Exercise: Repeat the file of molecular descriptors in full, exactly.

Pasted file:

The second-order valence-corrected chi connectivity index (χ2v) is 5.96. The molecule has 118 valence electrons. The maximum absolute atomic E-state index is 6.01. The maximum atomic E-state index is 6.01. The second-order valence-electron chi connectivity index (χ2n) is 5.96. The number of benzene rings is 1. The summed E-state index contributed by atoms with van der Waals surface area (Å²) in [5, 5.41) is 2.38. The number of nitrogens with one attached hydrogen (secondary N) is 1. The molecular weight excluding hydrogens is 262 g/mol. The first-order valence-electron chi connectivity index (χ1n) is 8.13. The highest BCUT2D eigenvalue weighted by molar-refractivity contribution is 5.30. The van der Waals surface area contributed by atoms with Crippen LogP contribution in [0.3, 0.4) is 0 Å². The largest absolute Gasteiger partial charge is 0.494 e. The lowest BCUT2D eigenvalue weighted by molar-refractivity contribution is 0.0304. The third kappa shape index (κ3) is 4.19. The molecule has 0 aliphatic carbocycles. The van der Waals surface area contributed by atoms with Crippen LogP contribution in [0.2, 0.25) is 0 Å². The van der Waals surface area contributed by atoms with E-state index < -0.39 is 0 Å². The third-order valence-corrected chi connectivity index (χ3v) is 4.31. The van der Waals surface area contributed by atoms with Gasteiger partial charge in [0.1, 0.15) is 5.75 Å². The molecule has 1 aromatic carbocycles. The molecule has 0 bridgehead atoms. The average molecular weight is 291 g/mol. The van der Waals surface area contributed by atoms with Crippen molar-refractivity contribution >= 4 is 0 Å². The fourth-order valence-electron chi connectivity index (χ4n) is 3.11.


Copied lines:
The second-order valence-corrected chi connectivity index (χ2v) is 5.96. The molecule has 118 valence electrons. The maximum absolute atomic E-state index is 6.01. The maximum atomic E-state index is 6.01. The second-order valence-electron chi connectivity index (χ2n) is 5.96. The number of benzene rings is 1. The summed E-state index contributed by atoms with van der Waals surface area (Å²) in [5, 5.41) is 2.38. The number of nitrogens with one attached hydrogen (secondary N) is 1. The molecular weight excluding hydrogens is 262 g/mol. The first-order valence-electron chi connectivity index (χ1n) is 8.13. The highest BCUT2D eigenvalue weighted by molar-refractivity contribution is 5.30. The van der Waals surface area contributed by atoms with Crippen LogP contribution in [0.3, 0.4) is 0 Å². The largest absolute Gasteiger partial charge is 0.494 e. The lowest BCUT2D eigenvalue weighted by molar-refractivity contribution is 0.0304. The third kappa shape index (κ3) is 4.19. The molecule has 0 aliphatic carbocycles. The van der Waals surface area contributed by atoms with Crippen LogP contribution in [0.2, 0.25) is 0 Å². The van der Waals surface area contributed by atoms with E-state index < -0.39 is 0 Å². The third-order valence-corrected chi connectivity index (χ3v) is 4.31. The van der Waals surface area contributed by atoms with Gasteiger partial charge in [0.1, 0.15) is 5.75 Å². The molecule has 1 aromatic carbocycles. The molecule has 0 bridgehead atoms. The average molecular weight is 291 g/mol. The van der Waals surface area contributed by atoms with Crippen molar-refractivity contribution >= 4 is 0 Å². The fourth-order valence-electron chi connectivity index (χ4n) is 3.11.